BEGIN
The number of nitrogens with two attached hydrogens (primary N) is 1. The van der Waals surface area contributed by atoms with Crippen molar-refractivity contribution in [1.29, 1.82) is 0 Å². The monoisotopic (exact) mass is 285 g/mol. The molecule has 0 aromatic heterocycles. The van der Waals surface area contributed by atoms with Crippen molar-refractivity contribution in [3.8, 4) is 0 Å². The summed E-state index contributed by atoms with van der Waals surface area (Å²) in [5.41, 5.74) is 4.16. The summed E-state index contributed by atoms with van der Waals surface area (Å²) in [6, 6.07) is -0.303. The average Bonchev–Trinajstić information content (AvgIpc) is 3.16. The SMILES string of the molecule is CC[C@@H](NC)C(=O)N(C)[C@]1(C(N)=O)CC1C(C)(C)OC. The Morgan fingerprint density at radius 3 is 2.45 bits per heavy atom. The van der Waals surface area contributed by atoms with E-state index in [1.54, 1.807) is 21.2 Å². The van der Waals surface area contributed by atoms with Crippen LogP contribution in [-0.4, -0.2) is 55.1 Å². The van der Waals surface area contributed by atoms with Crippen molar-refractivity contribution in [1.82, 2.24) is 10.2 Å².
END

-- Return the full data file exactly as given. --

The number of nitrogens with two attached hydrogens (primary N) is 1. The van der Waals surface area contributed by atoms with Crippen molar-refractivity contribution in [1.29, 1.82) is 0 Å². The monoisotopic (exact) mass is 285 g/mol. The molecule has 0 aromatic heterocycles. The van der Waals surface area contributed by atoms with Crippen molar-refractivity contribution in [3.8, 4) is 0 Å². The summed E-state index contributed by atoms with van der Waals surface area (Å²) in [5.41, 5.74) is 4.16. The summed E-state index contributed by atoms with van der Waals surface area (Å²) in [6, 6.07) is -0.303. The average Bonchev–Trinajstić information content (AvgIpc) is 3.16. The SMILES string of the molecule is CC[C@@H](NC)C(=O)N(C)[C@]1(C(N)=O)CC1C(C)(C)OC. The Morgan fingerprint density at radius 3 is 2.45 bits per heavy atom. The van der Waals surface area contributed by atoms with E-state index in [1.54, 1.807) is 21.2 Å². The van der Waals surface area contributed by atoms with Crippen LogP contribution in [-0.4, -0.2) is 55.1 Å². The van der Waals surface area contributed by atoms with Crippen molar-refractivity contribution in [1.82, 2.24) is 10.2 Å².